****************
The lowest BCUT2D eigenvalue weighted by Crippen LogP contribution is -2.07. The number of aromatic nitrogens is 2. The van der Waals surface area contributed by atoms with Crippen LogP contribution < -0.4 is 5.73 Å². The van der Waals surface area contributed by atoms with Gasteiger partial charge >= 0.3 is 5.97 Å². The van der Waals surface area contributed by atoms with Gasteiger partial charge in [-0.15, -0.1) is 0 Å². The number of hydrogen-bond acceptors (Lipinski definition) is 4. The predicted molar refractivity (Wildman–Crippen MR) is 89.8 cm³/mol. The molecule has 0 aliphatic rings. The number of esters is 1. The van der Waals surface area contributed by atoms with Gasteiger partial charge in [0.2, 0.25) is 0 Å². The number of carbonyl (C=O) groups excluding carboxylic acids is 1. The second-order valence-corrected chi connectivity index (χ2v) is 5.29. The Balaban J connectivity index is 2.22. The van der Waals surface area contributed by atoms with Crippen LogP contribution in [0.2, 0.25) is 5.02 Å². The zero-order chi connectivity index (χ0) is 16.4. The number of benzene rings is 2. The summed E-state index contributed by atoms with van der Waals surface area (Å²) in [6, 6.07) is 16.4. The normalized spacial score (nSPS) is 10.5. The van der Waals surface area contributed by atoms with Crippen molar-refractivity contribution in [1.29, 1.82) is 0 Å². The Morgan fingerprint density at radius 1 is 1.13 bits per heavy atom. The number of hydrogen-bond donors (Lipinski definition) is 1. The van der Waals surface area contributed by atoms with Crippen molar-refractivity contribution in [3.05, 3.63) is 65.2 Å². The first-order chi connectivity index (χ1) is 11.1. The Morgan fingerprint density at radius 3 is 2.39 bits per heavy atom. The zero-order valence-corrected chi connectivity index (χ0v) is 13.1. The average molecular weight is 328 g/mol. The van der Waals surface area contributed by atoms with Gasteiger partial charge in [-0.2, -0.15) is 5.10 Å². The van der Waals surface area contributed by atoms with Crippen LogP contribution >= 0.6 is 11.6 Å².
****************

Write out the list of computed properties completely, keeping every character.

The lowest BCUT2D eigenvalue weighted by Crippen LogP contribution is -2.07. The number of aromatic nitrogens is 2. The van der Waals surface area contributed by atoms with Crippen LogP contribution < -0.4 is 5.73 Å². The van der Waals surface area contributed by atoms with Gasteiger partial charge >= 0.3 is 5.97 Å². The van der Waals surface area contributed by atoms with Gasteiger partial charge in [-0.15, -0.1) is 0 Å². The number of hydrogen-bond acceptors (Lipinski definition) is 4. The predicted molar refractivity (Wildman–Crippen MR) is 89.8 cm³/mol. The molecule has 0 aliphatic rings. The number of esters is 1. The van der Waals surface area contributed by atoms with Gasteiger partial charge in [0.2, 0.25) is 0 Å². The number of carbonyl (C=O) groups excluding carboxylic acids is 1. The second-order valence-corrected chi connectivity index (χ2v) is 5.29. The Balaban J connectivity index is 2.22. The van der Waals surface area contributed by atoms with Crippen LogP contribution in [0.2, 0.25) is 5.02 Å². The zero-order chi connectivity index (χ0) is 16.4. The number of benzene rings is 2. The summed E-state index contributed by atoms with van der Waals surface area (Å²) in [6, 6.07) is 16.4. The normalized spacial score (nSPS) is 10.5. The van der Waals surface area contributed by atoms with Crippen molar-refractivity contribution in [1.29, 1.82) is 0 Å². The Morgan fingerprint density at radius 1 is 1.13 bits per heavy atom. The number of hydrogen-bond donors (Lipinski definition) is 1. The van der Waals surface area contributed by atoms with Crippen molar-refractivity contribution in [3.05, 3.63) is 65.2 Å². The first-order chi connectivity index (χ1) is 11.1. The Morgan fingerprint density at radius 3 is 2.39 bits per heavy atom. The zero-order valence-corrected chi connectivity index (χ0v) is 13.1. The average molecular weight is 328 g/mol. The van der Waals surface area contributed by atoms with Gasteiger partial charge in [-0.2, -0.15) is 5.10 Å². The van der Waals surface area contributed by atoms with Crippen LogP contribution >= 0.6 is 11.6 Å².